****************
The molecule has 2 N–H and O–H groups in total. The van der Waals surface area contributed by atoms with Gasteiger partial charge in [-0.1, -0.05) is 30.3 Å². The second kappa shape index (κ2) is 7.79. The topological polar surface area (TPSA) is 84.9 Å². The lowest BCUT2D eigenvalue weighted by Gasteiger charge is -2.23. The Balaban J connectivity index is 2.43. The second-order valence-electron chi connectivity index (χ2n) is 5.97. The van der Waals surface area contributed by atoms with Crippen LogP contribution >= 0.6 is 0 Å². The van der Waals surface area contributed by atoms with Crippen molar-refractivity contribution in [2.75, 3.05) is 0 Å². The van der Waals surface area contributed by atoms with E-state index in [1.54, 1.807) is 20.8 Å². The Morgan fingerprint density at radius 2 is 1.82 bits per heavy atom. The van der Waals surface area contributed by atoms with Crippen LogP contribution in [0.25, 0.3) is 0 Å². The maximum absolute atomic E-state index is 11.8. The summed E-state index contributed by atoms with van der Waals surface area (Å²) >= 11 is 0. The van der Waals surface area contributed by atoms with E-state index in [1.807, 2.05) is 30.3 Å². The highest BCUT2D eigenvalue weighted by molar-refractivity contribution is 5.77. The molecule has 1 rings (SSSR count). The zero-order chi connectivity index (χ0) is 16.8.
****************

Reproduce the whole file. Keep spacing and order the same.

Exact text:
The molecule has 2 N–H and O–H groups in total. The van der Waals surface area contributed by atoms with Gasteiger partial charge in [-0.1, -0.05) is 30.3 Å². The second kappa shape index (κ2) is 7.79. The topological polar surface area (TPSA) is 84.9 Å². The lowest BCUT2D eigenvalue weighted by Gasteiger charge is -2.23. The Balaban J connectivity index is 2.43. The second-order valence-electron chi connectivity index (χ2n) is 5.97. The van der Waals surface area contributed by atoms with Crippen LogP contribution >= 0.6 is 0 Å². The van der Waals surface area contributed by atoms with Crippen molar-refractivity contribution in [2.75, 3.05) is 0 Å². The van der Waals surface area contributed by atoms with E-state index in [1.54, 1.807) is 20.8 Å². The Morgan fingerprint density at radius 2 is 1.82 bits per heavy atom. The van der Waals surface area contributed by atoms with Crippen LogP contribution in [0.25, 0.3) is 0 Å². The maximum absolute atomic E-state index is 11.8. The summed E-state index contributed by atoms with van der Waals surface area (Å²) >= 11 is 0. The van der Waals surface area contributed by atoms with E-state index in [1.807, 2.05) is 30.3 Å². The highest BCUT2D eigenvalue weighted by molar-refractivity contribution is 5.77. The molecule has 1 rings (SSSR count). The zero-order chi connectivity index (χ0) is 16.8.